So back to the question of hustle. Probably the most common problem I've seen in practice is that you have a team of really smart people, but they simply can't fix on what to hustle about. Either they've lost their way (like after a major release), or never found it in the first place (can't pin down some fundamental vision, design or architectural issues). Once you are underway however, a problem common to large projects is that your day-to-day/week-to-week work is just lost in this huge 18-month timeline. You can't hustle for 18-months straight, so why hustle at all?

Now anyone in the business of development will immediately think of a few methods-du-jour for tackling these kind of situations: scrum, prototyping, XP etc.

Common to these methods is the idea breaking problems down into achievable steps or iterations, and importantly emphasising the delivery of something concrete each time.

To generalise, they provide a sense of "where we are", and a series of tangible near-term goals for "where we want to go".

In other words, find a sense of purpose and you're on the way to unleashing some hustle.

Now isn't that what good leadership is all about? Having a clear vision. Understanding the people in your team, how they are motivated, how they are "blocked". And then creating the circumstances under which the team can realise the vision.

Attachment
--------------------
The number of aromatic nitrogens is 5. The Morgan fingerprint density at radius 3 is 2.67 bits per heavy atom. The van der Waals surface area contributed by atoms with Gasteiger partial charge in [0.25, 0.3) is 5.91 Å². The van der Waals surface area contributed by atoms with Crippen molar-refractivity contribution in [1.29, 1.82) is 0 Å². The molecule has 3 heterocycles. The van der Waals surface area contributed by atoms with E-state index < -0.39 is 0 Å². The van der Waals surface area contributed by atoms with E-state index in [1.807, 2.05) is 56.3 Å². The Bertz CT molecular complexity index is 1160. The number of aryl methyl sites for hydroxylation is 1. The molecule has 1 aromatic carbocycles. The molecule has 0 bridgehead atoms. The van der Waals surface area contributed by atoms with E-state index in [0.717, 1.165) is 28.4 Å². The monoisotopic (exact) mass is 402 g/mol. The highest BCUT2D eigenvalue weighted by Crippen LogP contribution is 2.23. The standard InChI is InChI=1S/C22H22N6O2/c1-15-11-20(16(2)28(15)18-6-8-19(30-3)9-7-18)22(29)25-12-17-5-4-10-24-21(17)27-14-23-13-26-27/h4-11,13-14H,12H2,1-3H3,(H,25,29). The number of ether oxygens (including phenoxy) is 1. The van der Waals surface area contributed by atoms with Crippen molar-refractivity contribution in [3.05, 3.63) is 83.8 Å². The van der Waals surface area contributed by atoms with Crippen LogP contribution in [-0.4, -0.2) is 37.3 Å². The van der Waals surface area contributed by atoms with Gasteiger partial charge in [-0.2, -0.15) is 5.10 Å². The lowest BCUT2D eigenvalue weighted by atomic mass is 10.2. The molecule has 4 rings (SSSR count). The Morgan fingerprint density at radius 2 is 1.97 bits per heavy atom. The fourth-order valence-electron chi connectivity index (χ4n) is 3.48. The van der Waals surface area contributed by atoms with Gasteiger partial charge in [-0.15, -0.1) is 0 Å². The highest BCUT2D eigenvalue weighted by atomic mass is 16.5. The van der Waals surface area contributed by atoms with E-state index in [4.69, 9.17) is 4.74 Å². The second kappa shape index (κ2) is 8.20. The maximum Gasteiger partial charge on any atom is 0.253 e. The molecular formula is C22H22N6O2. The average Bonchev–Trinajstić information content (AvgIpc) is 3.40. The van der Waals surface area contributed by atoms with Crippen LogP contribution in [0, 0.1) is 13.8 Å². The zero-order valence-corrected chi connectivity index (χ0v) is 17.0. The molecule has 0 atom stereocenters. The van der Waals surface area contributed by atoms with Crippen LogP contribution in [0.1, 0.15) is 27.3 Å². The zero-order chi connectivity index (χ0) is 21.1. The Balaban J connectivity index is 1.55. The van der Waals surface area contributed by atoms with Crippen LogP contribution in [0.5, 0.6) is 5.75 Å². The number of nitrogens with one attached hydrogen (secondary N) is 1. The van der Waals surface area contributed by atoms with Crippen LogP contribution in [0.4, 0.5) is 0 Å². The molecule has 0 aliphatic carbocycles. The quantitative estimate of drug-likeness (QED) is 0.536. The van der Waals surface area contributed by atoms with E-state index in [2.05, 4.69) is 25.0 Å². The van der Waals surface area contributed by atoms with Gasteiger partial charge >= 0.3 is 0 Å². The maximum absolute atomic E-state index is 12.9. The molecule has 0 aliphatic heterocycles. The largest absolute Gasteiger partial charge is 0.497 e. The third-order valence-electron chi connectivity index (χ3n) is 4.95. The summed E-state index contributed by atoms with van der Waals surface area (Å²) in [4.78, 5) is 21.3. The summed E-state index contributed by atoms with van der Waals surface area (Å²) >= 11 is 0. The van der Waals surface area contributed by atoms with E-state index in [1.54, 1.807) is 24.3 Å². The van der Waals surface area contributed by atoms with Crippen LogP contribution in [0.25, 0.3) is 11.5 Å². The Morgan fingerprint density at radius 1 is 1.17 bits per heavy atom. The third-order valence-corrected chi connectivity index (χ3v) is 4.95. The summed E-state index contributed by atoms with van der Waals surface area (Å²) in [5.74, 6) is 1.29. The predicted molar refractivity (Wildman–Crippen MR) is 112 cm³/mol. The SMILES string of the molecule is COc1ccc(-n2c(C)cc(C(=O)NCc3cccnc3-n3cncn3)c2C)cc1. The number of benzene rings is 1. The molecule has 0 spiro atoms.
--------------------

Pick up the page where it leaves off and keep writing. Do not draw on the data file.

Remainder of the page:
As a Project Manager responsible for delivering results, every tool deserves to be questioned and considered as part of your strategy.

Take something as fundamental as your project plan/gantt chart. Based on average software project success rates, there's upwards of a 70% chance your project plan is just lulling upper management into a false sense of security, while also serving as a daily reminder to the team of the impossibility of the task at hand. Why do you even bother?

If you are going to toil over one at all, consider whether it is really doing the job of communicating where we are/where we want to go to the team. Is the team reading it? Does the team even have access to it??

Is it posted up on the wall, and referred to whenever two or more team members are having a conversation? Or is it a crufty bit of detritus that lives in a folder that no-one other than the PM uses (and they don't have MS Project installed anyway)?

Worse yet, is the cryptic, mystical project plan actually contributing to the fuzziness of the team not really knowing exactly where we are or where we are going? And killing any hope of seeing some hustle..
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Migrating to a Virtual CVS Host